We all know the structure of DNA is a double helix ( looks like a twisted staircase). Though DNA can form some special shapes in labs, recent studies have found four-stranded DNA, known as G-quadruplex forming naturally in human cells.
Now, scientists at the Imperial College London have created new probes that can see how G-quadruplexes are interacting with other molecules inside living cells.
These four-stranded DNA also known as G-quadruplex is usually found in higher concentrations in cancer cells; hence scientists think that G-quadruplexes play a role in the disease. Further study revealed that G-quadruplexes are ‘unwound’ by specific proteins and help identify molecules that bind to G-quadruplexes, leading to potential new drug targets that can disrupt their activity.
Ben Lewis, from the Department of Chemistry at Imperial College, said that a different DNA shape will have an enormous impact on all processes which involve the DNA like reading, copying, or expressing genetic information.
We now have evidence that G-quadruplexes play an important role in a wide variety of processes vital for life, and a range of diseases, but the missing link has been imaging this structure directly in living cells.
These G-quadruplexes are uncommon inside cells . Thus standard methods for recognizing such molecules experience issues. Lewis compared the problem to finding a needle in a haystack . Further complication was that this needle was also made of a haystack.
For solving the problem analysts from the Vilar and Kuimova groups in the Department of Chemistry at Imperial collaborated teamed up with the Vannier group from the Medical Research Council’s London Institute of Medical Sciences.
They used a chemical probe called DAOTA-M2, which fluoresces (lights up) in the presence of G-quadruplexes, but instead of monitoring the brightness of fluorescence, they observed how long this fluorescence lasts. The signal from this doesn’t depend on the probe’s concentration or G-quadruplexes, so it can be used to visualize these rare molecules unequivocally.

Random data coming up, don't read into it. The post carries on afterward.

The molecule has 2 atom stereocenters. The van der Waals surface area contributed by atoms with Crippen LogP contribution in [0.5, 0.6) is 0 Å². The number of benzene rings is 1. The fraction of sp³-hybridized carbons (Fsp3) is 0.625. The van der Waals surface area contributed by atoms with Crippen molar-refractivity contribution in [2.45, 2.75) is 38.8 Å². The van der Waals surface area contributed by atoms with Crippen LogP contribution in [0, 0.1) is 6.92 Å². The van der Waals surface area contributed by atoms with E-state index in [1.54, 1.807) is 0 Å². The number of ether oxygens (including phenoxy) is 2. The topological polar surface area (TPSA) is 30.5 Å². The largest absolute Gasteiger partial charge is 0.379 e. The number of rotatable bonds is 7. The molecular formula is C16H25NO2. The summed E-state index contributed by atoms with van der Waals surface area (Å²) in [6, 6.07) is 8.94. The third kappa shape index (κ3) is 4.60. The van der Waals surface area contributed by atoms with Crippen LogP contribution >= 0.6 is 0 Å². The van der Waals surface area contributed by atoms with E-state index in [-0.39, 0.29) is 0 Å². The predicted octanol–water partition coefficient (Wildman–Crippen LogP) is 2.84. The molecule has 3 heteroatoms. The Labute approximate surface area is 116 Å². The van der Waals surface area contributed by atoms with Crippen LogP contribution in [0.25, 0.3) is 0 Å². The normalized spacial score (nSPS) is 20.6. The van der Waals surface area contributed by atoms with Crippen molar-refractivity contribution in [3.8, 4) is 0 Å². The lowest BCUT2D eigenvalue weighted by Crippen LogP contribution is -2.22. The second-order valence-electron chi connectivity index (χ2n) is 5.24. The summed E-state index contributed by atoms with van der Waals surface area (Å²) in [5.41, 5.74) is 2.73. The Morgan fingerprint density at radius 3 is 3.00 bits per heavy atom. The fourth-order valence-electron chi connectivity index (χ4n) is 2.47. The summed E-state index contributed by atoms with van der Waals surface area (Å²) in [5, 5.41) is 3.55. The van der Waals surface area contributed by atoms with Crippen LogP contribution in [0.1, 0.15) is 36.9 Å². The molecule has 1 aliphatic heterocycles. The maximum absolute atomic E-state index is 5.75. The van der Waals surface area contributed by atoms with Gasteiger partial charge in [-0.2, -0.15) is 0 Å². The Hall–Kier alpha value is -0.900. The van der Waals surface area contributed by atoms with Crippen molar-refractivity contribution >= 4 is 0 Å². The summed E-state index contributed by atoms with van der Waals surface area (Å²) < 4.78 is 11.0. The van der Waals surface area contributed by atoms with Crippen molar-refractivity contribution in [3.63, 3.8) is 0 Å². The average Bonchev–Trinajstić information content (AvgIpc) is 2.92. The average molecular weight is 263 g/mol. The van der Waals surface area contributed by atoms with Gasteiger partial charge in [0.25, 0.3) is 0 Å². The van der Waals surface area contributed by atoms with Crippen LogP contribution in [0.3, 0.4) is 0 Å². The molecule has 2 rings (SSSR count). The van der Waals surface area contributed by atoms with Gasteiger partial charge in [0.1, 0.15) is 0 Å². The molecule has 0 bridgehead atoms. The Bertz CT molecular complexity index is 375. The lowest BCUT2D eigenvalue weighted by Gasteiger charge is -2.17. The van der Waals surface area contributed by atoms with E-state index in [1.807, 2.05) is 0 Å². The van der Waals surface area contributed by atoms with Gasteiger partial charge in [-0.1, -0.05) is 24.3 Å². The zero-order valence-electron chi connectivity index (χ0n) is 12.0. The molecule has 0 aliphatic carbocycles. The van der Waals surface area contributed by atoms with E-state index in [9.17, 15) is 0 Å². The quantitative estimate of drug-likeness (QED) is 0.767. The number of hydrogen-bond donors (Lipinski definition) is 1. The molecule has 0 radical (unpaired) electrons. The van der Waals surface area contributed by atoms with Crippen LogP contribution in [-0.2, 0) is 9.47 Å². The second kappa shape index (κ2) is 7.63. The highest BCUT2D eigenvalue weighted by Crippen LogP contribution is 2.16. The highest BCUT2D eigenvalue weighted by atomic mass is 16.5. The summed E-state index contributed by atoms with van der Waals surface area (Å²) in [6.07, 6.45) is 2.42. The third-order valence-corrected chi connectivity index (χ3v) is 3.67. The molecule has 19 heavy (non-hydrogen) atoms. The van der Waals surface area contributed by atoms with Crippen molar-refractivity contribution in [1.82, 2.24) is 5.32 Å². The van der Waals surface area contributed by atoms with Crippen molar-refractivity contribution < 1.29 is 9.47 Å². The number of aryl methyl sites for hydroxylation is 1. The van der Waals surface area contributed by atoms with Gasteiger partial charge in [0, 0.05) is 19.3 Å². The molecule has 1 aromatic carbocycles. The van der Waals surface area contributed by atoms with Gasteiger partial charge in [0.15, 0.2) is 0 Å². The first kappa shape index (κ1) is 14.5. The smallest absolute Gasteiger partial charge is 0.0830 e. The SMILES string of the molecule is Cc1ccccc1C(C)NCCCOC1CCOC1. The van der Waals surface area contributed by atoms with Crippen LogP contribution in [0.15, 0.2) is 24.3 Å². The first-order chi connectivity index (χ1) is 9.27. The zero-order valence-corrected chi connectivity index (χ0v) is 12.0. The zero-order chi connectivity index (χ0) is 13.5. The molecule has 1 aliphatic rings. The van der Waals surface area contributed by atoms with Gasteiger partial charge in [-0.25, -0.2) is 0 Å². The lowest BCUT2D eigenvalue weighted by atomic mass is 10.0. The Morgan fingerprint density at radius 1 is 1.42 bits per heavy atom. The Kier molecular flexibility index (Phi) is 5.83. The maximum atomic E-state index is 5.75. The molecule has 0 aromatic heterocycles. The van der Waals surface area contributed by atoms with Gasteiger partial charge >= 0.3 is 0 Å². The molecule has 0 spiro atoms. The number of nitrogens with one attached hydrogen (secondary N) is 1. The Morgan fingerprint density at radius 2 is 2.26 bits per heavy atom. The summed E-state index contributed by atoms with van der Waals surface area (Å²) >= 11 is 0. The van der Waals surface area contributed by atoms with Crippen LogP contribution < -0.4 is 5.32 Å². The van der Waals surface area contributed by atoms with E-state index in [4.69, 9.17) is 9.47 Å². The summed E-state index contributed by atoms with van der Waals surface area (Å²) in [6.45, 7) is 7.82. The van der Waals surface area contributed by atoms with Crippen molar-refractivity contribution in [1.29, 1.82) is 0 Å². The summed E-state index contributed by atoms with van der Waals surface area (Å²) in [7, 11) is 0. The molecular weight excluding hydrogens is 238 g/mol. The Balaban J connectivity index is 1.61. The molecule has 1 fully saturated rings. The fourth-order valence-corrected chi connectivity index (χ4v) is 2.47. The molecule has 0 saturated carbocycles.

Dr. Marina Kuimova, from the Department of Chemistry at Imperial College added that this approach helped them remove difficulties that prevented the development of reliable probes for this DNA structure.
These probes helped them study G-quadruplexes’ interaction with two helicase proteins (molecules that ‘unwind’ DNA structures) which revealed that if these helicase proteins were removed, more G-quadruplexes were formed, showing that the helicase play a role in unwinding and breaking down G-quadruplexes.
They also found out the ability of other molecules to interact with G-quadruplexes in living cells. If a molecule introduced to a cell binds to this DNA structure, it will displace the DAOTA-M2 probe and reduce its lifetime, i.e., how long the fluorescence lasts thus paving a way to study more interactions inside the nucleus of living cells and for more molecules.
Professor Ramon Vilar from the Department of Chemistry at Imperial said that the potential of G-quadruplex binding molecules as potential drugs for diseases such as cancers has immensely interested many researchers. This method will now help us in understanding the potential .
The team also claimed that it was a fantastic opportunity to work at the intersection of chemistry, biology, and physics. It would not have been possible without the expertise and close working relationship of all three research groups.
Peter A. Summers, Benjamin W. Lewis, Jorge Gonzalez-Garcia, Rosa M. Porreca, Aaron H. M. Lim, Paolo Cadinu, Nerea Martin-Pintado, David J. Mann, Joshua B. Edel, Jean Baptiste Vannier, Marina K. Kuimova & Ramon Vilar Visualising G-quadruplex DNA dynamics in live cells by fluorescence lifetime imaging microscopy. Nature Communication 12, 162 (2021). DOI: 10.1038/s41467-020-20414-7
Press Release: Imperial College